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Maglizh monastery keeps the memory of Levski alive

Close to the town of Maglizh, tucked away amidst the slopes of the Balkan Range rises the St. Nicholas monastery of Maglizh. It is thought to have been founded at the time of the Second Bulgarian Kingdom (1185-1393). After Bulgaria fell to the Ottomans in the 14th century, the monastery was plundered and pillaged numerous times but every time the local population restored it. Construction of the monastery church now in existence started in 1834. The monastery complex comprises a single-nave church, residential and farming buildings, as well as two chapels dedicated to Saints Peter and Paul, and to St. Archangel Michael. There also existed a monastery school.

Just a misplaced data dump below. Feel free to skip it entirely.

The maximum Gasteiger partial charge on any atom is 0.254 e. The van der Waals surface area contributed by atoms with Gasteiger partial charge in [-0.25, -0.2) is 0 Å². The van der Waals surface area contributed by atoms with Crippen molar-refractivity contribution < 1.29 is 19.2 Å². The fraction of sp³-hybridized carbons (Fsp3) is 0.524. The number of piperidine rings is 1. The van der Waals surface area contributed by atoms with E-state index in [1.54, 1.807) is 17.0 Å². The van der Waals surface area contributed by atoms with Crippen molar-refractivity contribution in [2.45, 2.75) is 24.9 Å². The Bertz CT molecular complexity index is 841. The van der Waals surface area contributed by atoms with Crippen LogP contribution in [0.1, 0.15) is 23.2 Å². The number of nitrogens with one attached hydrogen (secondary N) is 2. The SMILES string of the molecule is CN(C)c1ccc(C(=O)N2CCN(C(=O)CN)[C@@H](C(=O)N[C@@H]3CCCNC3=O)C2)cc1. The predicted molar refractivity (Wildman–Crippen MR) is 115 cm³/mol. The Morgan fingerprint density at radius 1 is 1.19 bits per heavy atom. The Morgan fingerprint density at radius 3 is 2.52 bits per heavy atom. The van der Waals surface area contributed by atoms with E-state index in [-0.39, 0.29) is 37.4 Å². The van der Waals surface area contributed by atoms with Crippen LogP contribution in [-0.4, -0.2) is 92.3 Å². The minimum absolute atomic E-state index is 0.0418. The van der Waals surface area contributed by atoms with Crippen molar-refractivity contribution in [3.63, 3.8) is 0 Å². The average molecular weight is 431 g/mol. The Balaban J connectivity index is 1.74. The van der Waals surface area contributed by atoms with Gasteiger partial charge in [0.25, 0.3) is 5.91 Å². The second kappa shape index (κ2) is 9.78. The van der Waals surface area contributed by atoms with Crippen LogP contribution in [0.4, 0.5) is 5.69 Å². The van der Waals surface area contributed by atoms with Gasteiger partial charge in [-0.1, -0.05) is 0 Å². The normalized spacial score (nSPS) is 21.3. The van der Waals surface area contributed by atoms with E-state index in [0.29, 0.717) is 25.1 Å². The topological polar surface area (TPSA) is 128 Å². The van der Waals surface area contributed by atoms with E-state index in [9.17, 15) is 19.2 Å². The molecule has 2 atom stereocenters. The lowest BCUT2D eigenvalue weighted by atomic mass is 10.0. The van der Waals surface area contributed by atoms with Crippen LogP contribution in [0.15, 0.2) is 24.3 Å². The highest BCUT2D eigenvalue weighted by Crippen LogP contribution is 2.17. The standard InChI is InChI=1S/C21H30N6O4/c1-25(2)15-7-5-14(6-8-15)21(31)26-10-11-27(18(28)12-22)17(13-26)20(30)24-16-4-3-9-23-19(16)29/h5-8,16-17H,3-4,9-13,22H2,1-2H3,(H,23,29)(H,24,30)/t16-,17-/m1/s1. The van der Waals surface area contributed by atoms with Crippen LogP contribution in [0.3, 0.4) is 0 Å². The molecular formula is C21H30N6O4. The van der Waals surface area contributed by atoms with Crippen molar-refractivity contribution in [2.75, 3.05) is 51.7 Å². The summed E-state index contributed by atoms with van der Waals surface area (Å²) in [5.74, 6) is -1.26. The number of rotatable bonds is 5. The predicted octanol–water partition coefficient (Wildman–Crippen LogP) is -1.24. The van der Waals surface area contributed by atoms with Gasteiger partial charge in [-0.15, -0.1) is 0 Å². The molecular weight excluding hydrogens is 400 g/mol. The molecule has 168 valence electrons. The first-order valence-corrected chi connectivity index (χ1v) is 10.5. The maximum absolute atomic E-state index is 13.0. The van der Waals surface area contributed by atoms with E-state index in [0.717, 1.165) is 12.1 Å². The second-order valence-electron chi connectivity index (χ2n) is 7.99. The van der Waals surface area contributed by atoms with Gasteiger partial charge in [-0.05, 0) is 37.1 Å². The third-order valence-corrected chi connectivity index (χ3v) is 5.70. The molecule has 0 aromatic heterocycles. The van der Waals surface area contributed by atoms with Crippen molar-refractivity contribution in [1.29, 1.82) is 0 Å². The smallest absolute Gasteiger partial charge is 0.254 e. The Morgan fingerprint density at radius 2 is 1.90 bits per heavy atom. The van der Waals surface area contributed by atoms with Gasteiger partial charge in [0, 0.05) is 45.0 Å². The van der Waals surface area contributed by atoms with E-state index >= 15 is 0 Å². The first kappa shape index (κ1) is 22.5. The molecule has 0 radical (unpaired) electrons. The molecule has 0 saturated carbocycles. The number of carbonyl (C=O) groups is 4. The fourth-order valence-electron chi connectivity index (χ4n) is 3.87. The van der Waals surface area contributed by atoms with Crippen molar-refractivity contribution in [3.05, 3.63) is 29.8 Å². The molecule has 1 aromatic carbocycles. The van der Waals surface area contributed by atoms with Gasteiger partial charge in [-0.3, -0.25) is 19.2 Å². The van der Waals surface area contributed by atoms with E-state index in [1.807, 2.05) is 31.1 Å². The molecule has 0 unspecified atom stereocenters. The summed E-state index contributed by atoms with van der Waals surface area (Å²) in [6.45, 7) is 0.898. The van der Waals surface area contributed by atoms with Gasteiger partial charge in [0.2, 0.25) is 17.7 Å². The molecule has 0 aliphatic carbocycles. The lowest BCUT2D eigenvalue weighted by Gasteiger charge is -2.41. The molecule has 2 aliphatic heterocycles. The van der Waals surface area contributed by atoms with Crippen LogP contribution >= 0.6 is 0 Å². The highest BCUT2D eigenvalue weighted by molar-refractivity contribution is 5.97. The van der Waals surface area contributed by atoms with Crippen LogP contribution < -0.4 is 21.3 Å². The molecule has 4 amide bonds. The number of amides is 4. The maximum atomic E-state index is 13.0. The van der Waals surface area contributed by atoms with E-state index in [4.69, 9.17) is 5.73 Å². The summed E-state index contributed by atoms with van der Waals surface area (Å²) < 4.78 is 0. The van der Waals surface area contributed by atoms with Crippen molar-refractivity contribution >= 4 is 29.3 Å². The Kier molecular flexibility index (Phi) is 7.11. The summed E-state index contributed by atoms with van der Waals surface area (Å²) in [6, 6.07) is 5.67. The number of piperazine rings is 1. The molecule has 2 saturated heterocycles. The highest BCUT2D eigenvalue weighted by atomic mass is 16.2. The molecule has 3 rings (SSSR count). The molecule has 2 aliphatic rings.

Historical records show that during his travels around Bulgaria Vassil Levski stayed at Maglizh monastery twice, together with another revolutionary, priest Hariton, the first time in 1869, researchers say. Much like Levski’s other hideouts, the one in Maglizh monastery had two entrances, one of them secret so that Levski could make his escape at any time. Interestingly, it is hidden under the bed, inside a cupboard connected to a tunnel that led out into the forest. In our day the tunnel is sealed.

In 2017 the cell used by Vassil Levski was restored by a group of artists and artisans from Maglizh, with the idea of restoring the authentic look of the place and preserving a piece of Bulgaria’s history. In our day Levski’s cell has been turned into a museum, and is part of Maglizh monastery attracting visitors from the country and abroad.

Find out more about the cloister from Radio Bulgaria’s Maglizh monastery’s past is cloaked in mystery

More about the Apostle of Freedom:

Compiled by Veneta Nikolova

Photos: Facebook/ St. Nicholas monastery of Maglizh, dolap.bg
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